And again, we're not there to make things… sugarcoat things. We're there to just freaking tell you how it is, and you've got to be able to take feedback and constructive criticism, and again, reframe your thinking of, like, this is your baby. You know, when you're doing a product line, it's like this is your baby, and it's like, but remember, those people are there to help you better your baby. Because I know it's hard sometimes. I feel like some of the board meetings I'm in, I'm like a therapist, like I'm the mediator. I'm like, “What she really means is this, and what he really means is this, right? That's what you're trying to say, right?” I'm like, “Fuck, people, we're not here to shove people… We're not trying to bulldoze over each other; we are all on the same team here. We're not going to be in arguments.” But it does help mediate that… The whole operating agreement definitely helps mediate those things.

Kelley Thornton:
Hundred percent.

Angela Proffitt:
And then, in the future, if you decide to sell it or have an exit, or one of you have an exit, there's a clear path to where it doesn't have to ruin a personal relationship, if there is one there.

Angela Proffitt:
So, let's talk about disruption. How have you all… As a founder, how do you think you disrupted the men's skin care market, because… Well, before you answer it, I don't know anybody that's doing this for a men's subscription service. Were you kind of the first, or was it really disruptive? Because, did it exist?

Kelley Thornton:
Yeah, I mean, we were really early on. There was two kind of giants out there that approached it from a different angle. We're still one of the only real hardcore pure-play subscription, meaning we don't really… You can't go to our website and just buy our face wash; we only sell systems, and we sell them on monthly subscription, although you can buy at a premium a single box of product, one of our various boxes, our simple boxes or our more age-defined boxes. But we're one of the only pure-play subscription models out there. We've loosened our model up a bit to allow for more flexibility for guys.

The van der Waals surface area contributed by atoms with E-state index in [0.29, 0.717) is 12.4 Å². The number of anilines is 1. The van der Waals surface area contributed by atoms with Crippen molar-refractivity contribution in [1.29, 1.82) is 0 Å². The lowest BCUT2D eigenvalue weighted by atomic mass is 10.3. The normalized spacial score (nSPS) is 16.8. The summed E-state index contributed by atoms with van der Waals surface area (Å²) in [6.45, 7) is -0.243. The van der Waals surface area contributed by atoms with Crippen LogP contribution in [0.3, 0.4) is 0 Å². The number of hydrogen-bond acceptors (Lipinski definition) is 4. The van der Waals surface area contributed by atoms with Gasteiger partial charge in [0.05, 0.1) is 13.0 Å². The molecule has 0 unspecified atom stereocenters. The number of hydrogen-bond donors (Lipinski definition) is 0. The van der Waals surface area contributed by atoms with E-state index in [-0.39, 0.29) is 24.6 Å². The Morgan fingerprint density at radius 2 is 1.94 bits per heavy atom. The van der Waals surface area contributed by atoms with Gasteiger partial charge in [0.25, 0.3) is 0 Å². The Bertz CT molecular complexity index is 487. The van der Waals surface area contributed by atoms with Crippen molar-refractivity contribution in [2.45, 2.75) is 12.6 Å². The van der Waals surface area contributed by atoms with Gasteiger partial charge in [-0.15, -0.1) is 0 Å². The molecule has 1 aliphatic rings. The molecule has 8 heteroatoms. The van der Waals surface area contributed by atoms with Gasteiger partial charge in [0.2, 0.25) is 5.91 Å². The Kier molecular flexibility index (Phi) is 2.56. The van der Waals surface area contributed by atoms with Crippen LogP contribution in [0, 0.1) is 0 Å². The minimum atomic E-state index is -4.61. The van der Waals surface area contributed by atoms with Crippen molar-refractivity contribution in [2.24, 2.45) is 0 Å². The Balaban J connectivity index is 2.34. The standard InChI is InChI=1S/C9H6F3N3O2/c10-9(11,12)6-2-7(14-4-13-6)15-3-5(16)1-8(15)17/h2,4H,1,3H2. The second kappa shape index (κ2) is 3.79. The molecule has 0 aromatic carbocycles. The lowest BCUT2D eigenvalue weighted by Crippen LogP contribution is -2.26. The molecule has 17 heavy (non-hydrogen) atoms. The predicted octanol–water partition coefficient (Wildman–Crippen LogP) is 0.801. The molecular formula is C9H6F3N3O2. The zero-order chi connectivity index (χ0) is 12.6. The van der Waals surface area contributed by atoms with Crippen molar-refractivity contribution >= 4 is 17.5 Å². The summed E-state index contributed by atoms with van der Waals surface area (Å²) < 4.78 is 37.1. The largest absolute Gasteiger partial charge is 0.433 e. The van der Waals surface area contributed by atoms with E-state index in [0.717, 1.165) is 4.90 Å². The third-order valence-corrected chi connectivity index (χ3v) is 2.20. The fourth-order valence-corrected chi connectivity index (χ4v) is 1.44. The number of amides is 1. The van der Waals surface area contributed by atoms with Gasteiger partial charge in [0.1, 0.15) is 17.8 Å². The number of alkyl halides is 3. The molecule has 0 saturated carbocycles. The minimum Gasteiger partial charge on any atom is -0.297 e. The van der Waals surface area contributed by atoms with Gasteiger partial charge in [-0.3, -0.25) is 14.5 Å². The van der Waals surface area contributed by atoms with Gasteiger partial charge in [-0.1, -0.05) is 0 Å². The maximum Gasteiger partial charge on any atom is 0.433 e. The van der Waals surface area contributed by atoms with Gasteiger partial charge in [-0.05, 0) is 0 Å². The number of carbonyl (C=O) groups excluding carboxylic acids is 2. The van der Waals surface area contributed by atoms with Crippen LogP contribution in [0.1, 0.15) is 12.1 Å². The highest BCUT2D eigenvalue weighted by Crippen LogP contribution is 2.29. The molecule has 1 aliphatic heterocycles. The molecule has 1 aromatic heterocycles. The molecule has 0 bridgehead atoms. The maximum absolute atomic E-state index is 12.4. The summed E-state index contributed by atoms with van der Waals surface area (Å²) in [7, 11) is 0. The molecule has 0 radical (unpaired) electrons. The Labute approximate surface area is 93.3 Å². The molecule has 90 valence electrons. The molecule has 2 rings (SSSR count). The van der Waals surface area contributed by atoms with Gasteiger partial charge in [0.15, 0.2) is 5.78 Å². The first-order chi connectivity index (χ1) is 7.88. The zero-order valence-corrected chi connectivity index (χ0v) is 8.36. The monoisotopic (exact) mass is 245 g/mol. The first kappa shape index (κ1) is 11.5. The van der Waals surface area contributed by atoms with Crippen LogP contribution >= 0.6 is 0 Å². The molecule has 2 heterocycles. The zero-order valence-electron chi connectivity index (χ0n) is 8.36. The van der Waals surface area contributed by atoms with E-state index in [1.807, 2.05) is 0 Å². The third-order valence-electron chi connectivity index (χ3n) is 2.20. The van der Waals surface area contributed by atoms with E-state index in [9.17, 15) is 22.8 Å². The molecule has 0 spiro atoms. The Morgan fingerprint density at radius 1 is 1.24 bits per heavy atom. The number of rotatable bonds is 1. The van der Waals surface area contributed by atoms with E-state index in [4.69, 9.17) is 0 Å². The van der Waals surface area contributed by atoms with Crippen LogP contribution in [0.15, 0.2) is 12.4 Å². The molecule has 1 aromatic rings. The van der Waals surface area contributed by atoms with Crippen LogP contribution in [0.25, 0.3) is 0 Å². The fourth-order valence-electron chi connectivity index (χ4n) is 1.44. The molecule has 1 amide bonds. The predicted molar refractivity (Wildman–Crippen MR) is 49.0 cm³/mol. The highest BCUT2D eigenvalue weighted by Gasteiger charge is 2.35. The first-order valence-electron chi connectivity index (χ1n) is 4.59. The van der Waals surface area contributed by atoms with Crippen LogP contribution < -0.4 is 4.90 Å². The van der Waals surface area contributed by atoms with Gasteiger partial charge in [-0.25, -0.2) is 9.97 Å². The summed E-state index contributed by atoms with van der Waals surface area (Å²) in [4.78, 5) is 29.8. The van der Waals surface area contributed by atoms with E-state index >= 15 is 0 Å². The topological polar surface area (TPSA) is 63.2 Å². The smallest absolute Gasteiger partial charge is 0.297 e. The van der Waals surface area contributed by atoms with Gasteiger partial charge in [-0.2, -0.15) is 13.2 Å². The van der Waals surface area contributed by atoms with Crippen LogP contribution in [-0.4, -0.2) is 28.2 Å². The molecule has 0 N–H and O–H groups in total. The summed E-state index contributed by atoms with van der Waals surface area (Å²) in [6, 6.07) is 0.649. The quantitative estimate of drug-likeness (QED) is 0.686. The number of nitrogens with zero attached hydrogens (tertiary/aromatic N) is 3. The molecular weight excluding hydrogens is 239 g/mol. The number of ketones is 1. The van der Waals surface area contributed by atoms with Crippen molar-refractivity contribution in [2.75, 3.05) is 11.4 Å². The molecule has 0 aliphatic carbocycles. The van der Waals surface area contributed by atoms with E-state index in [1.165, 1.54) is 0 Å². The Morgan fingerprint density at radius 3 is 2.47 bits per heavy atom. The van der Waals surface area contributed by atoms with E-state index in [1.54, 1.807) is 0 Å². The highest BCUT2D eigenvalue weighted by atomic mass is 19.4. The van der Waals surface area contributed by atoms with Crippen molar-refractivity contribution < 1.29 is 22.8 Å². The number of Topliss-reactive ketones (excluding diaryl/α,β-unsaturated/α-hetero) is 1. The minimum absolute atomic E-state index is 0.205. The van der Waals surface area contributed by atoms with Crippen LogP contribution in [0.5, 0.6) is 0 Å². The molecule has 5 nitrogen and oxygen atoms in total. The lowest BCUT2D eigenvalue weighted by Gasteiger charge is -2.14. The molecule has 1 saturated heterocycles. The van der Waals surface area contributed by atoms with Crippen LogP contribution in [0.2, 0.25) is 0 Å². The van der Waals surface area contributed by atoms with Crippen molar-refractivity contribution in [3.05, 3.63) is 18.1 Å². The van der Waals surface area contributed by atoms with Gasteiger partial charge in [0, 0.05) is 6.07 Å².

Kelley Thornton:
But we were… You know, Dollar Shave was out there, and Harry's was out there, and we started in '16. Dollar Shave sold in '16 for a billion dollars to Unilever. They were very shave led, and then Harry's was also very shave led, so they were very much about shave, and then getting into the grooming space behind that. And we're very face led, so we're very face and skin led, and we really just focus on guys focusing on their face. So we're pretty much… There's only a few other companies, and then there's a few legacy brands that were really out there. Most of them were owned by the big skin care companies like Lab Series and Baxter of California, which is owned by L'Oréal, and Jack Black, which is owned by Edgewell, so they were a lot of these legacy brands that were out there. There wasn't any challenger brands like us. Really, there's like one or two other ones.

Angela Proffitt:
So, for people who don't know what a legacy brand is, what does that mean?

Kelley Thornton:
You know, those are brands pretty much that you grow up with, right? So, Tide's a legacy brand, brands that are part of a portfolio of a large consumer product good company like Pond's or Axe or Dove or Suave. These are brands that really are kind of pioneers in the industry and have been around for a long time. Legacy brands in the men's skin care industry, probably only 10 or 15 years old, Old Spice obviously being really probably the hundred-pound gorilla. But, you know, Dollar Shave starting, like I said, Jack Black, which was one of the first skin care companies for men focused, Anthony's for men out of New York. These were the first guys that really entered into this space.

Angela Proffitt: